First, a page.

3 In Korean learning journey (:/ korean textbook reviews

[Korean Textbook Review] 한국어 유의어 사전


Korean Synonym Dictionary for Korean language learners

It was quite a fun read!

aha, before you stare at me all accusingly that I actually read a dictionary, let me clarify and say that this is not your typical dictionary.

I know you are thinking of thesaurus. Throw that idea out.

This book is kinda misnamed (just like this blog).

I would call it more of a quirky and specialised book that seeks to explain the nuances in two (or more) words with similar meanings and how they are differently used. More linguistic-y and less dictionary.

Did I get your attention?

If so, read on, if not – scroll down to the bottom for a quick summary!

Ever wonder what’s the difference between 구분하다 (區分) and 구별하다 (區別)?

Or confused between 결재하다 and 결제하다?

This book seeks to answer your questions. In Korean (of course).

If you are interested in linguistics / semantics or loves reading books on languages, this book is awesome.

To be honest, I already know the general difference / nuances / usage for most of the entries, but it’s nice to read more in detail from a linguistic point of view.


I won’t really recommend that you learn new words with this book, you are probably gonna end up being very confused. I prefer learning nuances of words (of similar meaning) naturally and not by using textbooks.

That being said, I love how there is at least a page of explanation dedicated to each entry, instead of multiple entries per page. It’s really less of a dictionary but a language book.

I admit that it can be dry to thumb through the book – you are unlikely to be captivated enough to read the book from head to toe.

In that sense, the purpose of the book is kinda vague. Not really used as a dictionary and not really a “fun” book to read from cover to cover.

In some areas this book (the format / general idea) reminds me of 인터넷에서 가장 많이 틀리는 한국어 but that book is more fun and readable.

This one, not so much.

Which is a pity, because there is a wealth of information in here.

What I like:

  • interesting concept, very specialised theme
  • good structure (too well-structured, gets boring if you are reading cover to cover)
  • very informative
  • suitable for those who are interested in semantics / linguistics

What can be improved:

  • be more readable (haha what can I say?)
  • printing it in color + adding graphics?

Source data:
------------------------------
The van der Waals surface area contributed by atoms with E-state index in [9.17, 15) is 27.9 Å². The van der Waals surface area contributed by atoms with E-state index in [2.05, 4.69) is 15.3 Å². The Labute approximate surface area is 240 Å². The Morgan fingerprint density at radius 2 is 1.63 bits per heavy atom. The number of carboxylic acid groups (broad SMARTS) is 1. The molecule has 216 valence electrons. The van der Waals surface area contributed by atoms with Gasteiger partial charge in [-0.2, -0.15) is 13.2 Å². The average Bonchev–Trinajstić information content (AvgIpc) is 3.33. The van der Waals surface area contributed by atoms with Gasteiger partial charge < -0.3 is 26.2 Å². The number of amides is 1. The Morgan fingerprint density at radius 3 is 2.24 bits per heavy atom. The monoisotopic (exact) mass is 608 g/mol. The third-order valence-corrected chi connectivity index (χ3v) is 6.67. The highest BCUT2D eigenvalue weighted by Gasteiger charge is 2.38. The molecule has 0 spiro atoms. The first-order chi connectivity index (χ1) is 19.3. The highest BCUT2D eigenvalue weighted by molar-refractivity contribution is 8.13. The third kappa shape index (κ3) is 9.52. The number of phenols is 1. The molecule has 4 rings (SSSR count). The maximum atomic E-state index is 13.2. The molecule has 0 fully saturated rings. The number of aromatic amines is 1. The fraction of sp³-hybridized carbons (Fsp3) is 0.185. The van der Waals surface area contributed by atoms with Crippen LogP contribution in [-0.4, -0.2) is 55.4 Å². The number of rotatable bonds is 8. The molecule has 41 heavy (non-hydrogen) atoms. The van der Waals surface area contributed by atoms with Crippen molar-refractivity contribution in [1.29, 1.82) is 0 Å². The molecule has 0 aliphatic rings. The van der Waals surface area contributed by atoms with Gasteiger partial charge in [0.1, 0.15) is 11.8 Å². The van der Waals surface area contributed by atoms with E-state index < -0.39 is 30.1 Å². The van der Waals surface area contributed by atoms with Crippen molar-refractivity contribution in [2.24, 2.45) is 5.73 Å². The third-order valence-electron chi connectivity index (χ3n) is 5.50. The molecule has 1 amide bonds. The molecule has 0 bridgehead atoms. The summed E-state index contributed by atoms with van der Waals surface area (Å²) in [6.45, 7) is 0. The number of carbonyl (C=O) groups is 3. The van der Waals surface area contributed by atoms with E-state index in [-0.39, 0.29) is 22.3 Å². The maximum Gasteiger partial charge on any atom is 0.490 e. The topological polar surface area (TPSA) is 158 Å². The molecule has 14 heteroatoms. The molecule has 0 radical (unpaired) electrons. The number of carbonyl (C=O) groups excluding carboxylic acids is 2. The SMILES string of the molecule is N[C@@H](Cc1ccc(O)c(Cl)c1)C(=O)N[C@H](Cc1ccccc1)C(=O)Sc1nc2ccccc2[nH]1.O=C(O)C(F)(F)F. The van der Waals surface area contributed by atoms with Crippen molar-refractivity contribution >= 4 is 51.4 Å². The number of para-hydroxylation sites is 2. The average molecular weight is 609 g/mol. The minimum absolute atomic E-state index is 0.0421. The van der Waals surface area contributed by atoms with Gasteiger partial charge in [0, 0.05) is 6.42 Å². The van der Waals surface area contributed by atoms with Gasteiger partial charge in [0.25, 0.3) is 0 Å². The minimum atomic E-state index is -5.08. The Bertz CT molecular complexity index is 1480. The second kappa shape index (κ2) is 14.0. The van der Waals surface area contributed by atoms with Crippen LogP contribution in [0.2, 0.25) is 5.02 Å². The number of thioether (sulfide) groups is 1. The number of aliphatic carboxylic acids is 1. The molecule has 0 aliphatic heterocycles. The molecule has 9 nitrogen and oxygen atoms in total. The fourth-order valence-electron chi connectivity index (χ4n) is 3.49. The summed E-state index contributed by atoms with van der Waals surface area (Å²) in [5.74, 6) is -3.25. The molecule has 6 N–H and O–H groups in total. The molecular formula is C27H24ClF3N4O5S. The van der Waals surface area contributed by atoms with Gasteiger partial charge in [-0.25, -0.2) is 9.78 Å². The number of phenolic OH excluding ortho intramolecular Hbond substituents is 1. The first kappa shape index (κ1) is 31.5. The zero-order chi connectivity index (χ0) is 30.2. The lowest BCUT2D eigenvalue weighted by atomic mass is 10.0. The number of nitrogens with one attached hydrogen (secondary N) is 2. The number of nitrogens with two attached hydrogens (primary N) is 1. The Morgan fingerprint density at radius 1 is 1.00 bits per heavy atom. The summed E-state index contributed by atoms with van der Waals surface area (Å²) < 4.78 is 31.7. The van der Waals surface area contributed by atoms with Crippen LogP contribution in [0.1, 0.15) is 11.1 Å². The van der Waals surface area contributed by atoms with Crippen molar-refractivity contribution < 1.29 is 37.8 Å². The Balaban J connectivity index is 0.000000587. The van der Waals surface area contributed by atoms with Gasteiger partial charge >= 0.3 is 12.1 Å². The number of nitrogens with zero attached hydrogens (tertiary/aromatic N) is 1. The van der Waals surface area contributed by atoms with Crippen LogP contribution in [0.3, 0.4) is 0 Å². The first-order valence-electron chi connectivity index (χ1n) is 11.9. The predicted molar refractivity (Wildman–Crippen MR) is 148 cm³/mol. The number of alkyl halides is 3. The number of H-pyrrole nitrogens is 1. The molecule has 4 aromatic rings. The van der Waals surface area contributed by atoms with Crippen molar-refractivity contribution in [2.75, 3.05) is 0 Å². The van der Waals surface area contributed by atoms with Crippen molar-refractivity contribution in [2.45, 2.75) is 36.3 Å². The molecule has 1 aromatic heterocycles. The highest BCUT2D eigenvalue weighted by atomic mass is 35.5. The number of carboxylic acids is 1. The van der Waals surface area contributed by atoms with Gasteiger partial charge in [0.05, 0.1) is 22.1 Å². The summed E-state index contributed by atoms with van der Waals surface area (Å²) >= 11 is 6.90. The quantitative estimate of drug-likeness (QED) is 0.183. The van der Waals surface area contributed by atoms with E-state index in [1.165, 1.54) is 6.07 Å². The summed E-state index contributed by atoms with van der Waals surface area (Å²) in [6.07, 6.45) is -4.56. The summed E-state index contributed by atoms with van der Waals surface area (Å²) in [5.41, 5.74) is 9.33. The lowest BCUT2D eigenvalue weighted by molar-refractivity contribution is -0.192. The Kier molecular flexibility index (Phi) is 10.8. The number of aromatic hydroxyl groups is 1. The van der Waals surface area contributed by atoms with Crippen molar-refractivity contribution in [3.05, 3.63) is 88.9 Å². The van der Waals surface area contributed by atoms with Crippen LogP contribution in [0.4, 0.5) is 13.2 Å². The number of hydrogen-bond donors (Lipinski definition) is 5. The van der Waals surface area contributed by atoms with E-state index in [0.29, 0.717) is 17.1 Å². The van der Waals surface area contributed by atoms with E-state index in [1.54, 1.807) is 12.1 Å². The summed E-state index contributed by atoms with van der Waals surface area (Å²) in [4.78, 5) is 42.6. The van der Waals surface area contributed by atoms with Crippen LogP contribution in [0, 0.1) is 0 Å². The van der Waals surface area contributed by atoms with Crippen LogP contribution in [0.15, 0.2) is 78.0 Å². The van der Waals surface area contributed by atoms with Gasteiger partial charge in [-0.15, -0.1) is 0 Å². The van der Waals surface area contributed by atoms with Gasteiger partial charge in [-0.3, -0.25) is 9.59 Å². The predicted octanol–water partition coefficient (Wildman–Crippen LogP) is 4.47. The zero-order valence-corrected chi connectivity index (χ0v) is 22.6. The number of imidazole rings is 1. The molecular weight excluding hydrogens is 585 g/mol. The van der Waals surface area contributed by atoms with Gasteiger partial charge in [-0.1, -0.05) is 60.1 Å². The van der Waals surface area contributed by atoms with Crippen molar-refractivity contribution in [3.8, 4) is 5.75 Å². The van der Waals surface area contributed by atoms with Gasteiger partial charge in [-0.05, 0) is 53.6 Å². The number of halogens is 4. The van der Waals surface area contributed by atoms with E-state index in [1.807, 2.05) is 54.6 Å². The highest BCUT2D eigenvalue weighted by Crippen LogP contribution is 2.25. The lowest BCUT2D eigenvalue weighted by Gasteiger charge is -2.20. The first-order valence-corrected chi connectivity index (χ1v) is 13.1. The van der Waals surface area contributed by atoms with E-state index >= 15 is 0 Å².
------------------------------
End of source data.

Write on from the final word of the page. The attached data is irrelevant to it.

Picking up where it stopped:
All in all, I dunno whether to recommend this or not. It’s (quite) fun (for me) and I quite like it … I’m sitting on the fence on this one.

You can buy this over at Twochois! >>>> click here

Find all other textbook reviews here.

You Might Also Like


  • Reply
    6 June, 2014 at 9:58 PM

    I just use google lol. I just cannot make myself spend money on something that’s not made for native korean speakers or native japanese speakers. When google doesn’t work out I use chiebukuro whether it’s a korean question or a japanese question because from my experience korean people are nortorious for ignoring my quesitons when i submit them lol. japanese people are SO KIND!

    I wouldn’t mind checking out this book that you recommend but only if it’s free lol.

  • Reply
    10 June, 2014 at 8:06 AM

    Speaking of nuances have you noticed any differences between the usage of wa and ga in japanese vs the wa ga equivalents in korean ? so one day I notice that most of the times japanese people correct my lang 8 over the wa ga issue is when I use ga when I should e used wa. Later on I realized I do this because I’m using it just like the way it’s used in korean but the thing they’re not used exactly the same in korean and in japanese. I googled around and I got some really good explanations and they’re really well written and helpful but I can’t remember them detail lol. That’s another reason I would never spend money on a book like this. So my tip for japanese output is when in doubt go with wa because I tend to use ga more than I should in japanese because I treat it like the ga in korean if that makes sense. I’m so sure they use wa more japanese than in korean

    • Reply
      14 June, 2014 at 10:52 AM

      Actually I try to keep both languages as separate as possible so as not to confuse myself haha

    Leave a Reply